December 16, 2008

What is a revocable living trust?

It is a legal document that can, in some cases, partially substitute for a will. With a revocable living trust (also known as a revocable inter vivos trust or grantor trust), your assets are put into the trust, administered for your benefit during your lifetime and transferred to your beneficiaries when you die—all without the need for court involvement.

Most people name themselves as the trustee in charge of managing their living trust’s assets. By naming yourself as trustee, you can remain in control of the assets during your lifetime. In addition, you can revoke or change any terms of the trust at any time as long as you are still competent. (The terms of the trust become irrevocable when you die.)

In your trust agreement, you will also name a successor trustee (a person or institution) who will take over as the trustee and manage the trust’s assets if you should ever become unable to do so. Your successor trustee would also take over the management and distribution of your assets when you die.

A living trust does not, however, remove all need for a will. Generally, you would still need a will—known as a pour over will—to cover any assets that have not been transferred to the trust.

You should consult with a qualified estate planning lawyer to assist you in the preparation of a living trust, your will and other estate planning documents. Also, keep in mind that your choice of trustees is extremely important. That trustee’s management of your living trust assets will not be automatically subject to direct court supervision.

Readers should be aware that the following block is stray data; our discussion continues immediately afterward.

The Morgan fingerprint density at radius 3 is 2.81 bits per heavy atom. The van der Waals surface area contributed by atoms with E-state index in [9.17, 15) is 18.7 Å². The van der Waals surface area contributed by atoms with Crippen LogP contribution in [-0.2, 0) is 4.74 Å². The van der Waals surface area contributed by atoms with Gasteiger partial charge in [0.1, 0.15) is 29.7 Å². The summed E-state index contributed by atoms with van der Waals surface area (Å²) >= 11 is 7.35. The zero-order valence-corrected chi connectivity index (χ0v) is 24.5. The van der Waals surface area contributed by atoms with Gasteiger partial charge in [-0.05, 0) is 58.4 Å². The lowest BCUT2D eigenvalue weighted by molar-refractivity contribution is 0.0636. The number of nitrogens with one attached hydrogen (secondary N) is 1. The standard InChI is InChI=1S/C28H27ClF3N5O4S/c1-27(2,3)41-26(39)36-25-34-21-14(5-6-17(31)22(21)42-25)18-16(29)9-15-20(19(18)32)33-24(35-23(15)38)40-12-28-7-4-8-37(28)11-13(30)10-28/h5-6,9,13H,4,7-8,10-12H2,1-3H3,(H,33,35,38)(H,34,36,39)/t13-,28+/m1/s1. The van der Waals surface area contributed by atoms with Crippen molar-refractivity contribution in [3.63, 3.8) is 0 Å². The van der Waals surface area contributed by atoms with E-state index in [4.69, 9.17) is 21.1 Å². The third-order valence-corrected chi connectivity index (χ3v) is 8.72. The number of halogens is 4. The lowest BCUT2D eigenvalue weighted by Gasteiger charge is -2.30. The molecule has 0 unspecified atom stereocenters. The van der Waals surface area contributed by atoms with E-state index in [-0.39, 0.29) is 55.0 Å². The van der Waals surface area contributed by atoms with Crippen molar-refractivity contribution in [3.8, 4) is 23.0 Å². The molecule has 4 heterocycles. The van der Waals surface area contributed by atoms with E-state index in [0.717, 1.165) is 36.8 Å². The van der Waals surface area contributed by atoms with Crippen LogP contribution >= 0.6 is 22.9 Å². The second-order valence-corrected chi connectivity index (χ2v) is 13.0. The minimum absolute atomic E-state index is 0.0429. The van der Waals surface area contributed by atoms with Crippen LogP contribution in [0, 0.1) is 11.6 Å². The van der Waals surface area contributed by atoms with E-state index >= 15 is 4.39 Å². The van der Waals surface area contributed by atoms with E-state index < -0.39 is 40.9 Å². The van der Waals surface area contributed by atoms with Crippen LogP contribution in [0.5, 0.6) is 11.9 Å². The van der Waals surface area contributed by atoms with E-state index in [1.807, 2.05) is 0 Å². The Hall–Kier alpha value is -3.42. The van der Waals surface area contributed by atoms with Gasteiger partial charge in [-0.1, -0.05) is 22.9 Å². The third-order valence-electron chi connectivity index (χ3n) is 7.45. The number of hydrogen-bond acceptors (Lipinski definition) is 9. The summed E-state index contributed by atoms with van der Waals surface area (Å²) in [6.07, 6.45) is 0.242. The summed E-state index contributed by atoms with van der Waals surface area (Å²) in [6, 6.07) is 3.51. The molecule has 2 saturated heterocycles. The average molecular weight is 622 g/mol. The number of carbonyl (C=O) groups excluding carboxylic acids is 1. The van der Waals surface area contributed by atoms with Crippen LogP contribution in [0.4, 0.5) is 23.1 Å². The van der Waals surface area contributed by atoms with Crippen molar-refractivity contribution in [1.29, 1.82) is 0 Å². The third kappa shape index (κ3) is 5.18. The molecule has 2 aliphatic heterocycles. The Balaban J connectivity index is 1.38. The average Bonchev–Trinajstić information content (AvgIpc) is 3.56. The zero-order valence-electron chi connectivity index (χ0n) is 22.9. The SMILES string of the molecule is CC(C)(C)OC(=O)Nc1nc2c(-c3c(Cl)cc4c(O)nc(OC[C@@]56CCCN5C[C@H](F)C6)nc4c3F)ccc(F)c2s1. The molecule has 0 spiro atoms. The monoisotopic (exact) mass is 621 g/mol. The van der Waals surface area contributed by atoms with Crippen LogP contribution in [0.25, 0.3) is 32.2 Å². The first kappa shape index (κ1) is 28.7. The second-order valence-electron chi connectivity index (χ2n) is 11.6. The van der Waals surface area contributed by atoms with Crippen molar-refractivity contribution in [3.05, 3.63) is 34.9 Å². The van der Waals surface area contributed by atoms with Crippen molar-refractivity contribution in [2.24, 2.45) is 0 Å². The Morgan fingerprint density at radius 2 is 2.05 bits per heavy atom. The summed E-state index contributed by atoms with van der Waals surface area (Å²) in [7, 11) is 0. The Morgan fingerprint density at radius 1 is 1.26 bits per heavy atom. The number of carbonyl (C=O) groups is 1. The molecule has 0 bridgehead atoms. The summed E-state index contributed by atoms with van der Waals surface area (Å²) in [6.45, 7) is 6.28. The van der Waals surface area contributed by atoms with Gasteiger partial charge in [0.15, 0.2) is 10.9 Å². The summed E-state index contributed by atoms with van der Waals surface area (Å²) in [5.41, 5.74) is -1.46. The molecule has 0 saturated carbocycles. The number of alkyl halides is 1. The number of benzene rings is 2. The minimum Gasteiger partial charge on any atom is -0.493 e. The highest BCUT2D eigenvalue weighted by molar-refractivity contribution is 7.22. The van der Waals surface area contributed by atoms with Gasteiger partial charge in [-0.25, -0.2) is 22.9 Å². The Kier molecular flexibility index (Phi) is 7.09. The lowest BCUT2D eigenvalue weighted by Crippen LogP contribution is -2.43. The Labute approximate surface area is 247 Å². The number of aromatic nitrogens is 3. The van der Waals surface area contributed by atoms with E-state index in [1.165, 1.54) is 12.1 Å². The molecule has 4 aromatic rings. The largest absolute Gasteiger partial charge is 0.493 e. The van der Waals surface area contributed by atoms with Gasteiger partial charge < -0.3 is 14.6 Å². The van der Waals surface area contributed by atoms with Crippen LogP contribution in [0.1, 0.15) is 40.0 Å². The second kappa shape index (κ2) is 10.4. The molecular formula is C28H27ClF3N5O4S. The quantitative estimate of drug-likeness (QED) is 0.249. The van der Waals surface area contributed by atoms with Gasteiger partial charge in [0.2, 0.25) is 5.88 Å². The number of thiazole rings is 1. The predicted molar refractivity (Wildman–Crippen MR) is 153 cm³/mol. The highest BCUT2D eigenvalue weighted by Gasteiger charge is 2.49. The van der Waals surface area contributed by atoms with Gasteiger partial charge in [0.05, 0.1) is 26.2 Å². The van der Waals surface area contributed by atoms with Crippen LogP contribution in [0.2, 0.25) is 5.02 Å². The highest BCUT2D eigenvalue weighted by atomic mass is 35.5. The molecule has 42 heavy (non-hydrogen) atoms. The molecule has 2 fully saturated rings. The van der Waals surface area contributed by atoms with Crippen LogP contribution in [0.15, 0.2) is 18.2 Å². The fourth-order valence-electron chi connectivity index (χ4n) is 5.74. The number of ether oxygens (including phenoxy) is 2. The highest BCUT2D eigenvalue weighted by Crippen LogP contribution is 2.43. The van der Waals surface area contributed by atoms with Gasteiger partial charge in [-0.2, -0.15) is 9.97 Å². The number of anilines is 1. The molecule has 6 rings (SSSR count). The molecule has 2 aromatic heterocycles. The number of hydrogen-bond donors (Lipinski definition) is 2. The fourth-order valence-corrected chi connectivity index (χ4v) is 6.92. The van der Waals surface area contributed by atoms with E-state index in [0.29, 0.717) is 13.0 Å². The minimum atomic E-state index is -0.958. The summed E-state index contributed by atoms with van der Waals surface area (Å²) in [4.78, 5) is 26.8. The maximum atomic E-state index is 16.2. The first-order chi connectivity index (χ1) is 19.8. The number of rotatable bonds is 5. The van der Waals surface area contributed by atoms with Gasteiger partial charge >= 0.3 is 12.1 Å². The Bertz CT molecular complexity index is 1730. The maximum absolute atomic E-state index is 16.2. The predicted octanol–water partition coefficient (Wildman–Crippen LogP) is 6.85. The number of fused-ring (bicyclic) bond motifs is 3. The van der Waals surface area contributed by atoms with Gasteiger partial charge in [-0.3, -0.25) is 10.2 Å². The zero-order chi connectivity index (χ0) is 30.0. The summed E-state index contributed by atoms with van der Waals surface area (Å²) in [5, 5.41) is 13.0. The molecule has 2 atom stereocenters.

October 18, 2008

Some basic elements to be considered in an effective Florida estate plan

There is a great deal more to be considered in establishing an effective Estate Plan than just drafting a will or a trust – it all depends upon the values of the individual and their station in life. For some, the most important issue is developing a plan to minimize Federal Estate taxes. For others, the most important issue is developing a plan of support for a child with a special needs disability, or perhaps ensuring that the family business is protected and passed on. In all cases, the family situation of both traditional and non-traditional families must be considered and various options evaluated to make sure that those that you love are protected.

While the goal of every estate plan should be to insure that your assets are seamlessly transferred to the persons of your choosing upon your death, additionally estate planning consists of addressing issues during life – developing legally enforceable documents that will allow others to act on your behalf should you not be able to take care of yourself in both managing your finances and making health care decisions. In addition, an estate planning objective is making your desires(and your authority to act)be known on what you want to happen to your bodily remains-and who you want to carry out your wishes - to avoid family conflicts at the time of your death.

Some of the basics instruments that every estate plan will likely include are documents such as a will or a trust, durable power of attorney for finances, durable power of attorney for healthcare, living will and health care surrogate designations, pre-need guardianship designations and designation of agent for bodily remains.